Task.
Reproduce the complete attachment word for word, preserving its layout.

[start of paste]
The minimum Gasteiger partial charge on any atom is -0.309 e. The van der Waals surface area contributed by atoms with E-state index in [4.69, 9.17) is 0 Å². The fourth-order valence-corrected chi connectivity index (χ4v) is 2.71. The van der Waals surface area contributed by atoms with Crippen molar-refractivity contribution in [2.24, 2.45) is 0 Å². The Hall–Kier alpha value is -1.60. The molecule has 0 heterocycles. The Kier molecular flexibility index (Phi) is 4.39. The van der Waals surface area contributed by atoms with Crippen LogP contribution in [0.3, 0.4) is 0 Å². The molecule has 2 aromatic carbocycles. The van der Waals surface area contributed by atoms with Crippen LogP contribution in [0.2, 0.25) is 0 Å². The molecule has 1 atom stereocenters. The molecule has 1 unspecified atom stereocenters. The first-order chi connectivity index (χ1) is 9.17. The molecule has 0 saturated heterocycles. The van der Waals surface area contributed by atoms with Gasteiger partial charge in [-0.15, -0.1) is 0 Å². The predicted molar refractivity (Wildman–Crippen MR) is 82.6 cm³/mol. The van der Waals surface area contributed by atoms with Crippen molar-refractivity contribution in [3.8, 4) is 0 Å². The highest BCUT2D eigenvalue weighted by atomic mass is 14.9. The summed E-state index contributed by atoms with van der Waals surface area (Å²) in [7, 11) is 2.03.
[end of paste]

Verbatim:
The minimum Gasteiger partial charge on any atom is -0.309 e. The van der Waals surface area contributed by atoms with E-state index in [4.69, 9.17) is 0 Å². The fourth-order valence-corrected chi connectivity index (χ4v) is 2.71. The van der Waals surface area contributed by atoms with Crippen molar-refractivity contribution in [2.24, 2.45) is 0 Å². The Hall–Kier alpha value is -1.60. The molecule has 0 heterocycles. The Kier molecular flexibility index (Phi) is 4.39. The van der Waals surface area contributed by atoms with Crippen LogP contribution in [0.3, 0.4) is 0 Å². The molecule has 2 aromatic carbocycles. The van der Waals surface area contributed by atoms with Crippen LogP contribution in [0.2, 0.25) is 0 Å². The molecule has 1 atom stereocenters. The molecule has 1 unspecified atom stereocenters. The first-order chi connectivity index (χ1) is 9.17. The molecule has 0 saturated heterocycles. The van der Waals surface area contributed by atoms with Gasteiger partial charge in [-0.15, -0.1) is 0 Å². The predicted molar refractivity (Wildman–Crippen MR) is 82.6 cm³/mol. The van der Waals surface area contributed by atoms with Crippen molar-refractivity contribution in [3.8, 4) is 0 Å². The highest BCUT2D eigenvalue weighted by atomic mass is 14.9. The summed E-state index contributed by atoms with van der Waals surface area (Å²) in [7, 11) is 2.03.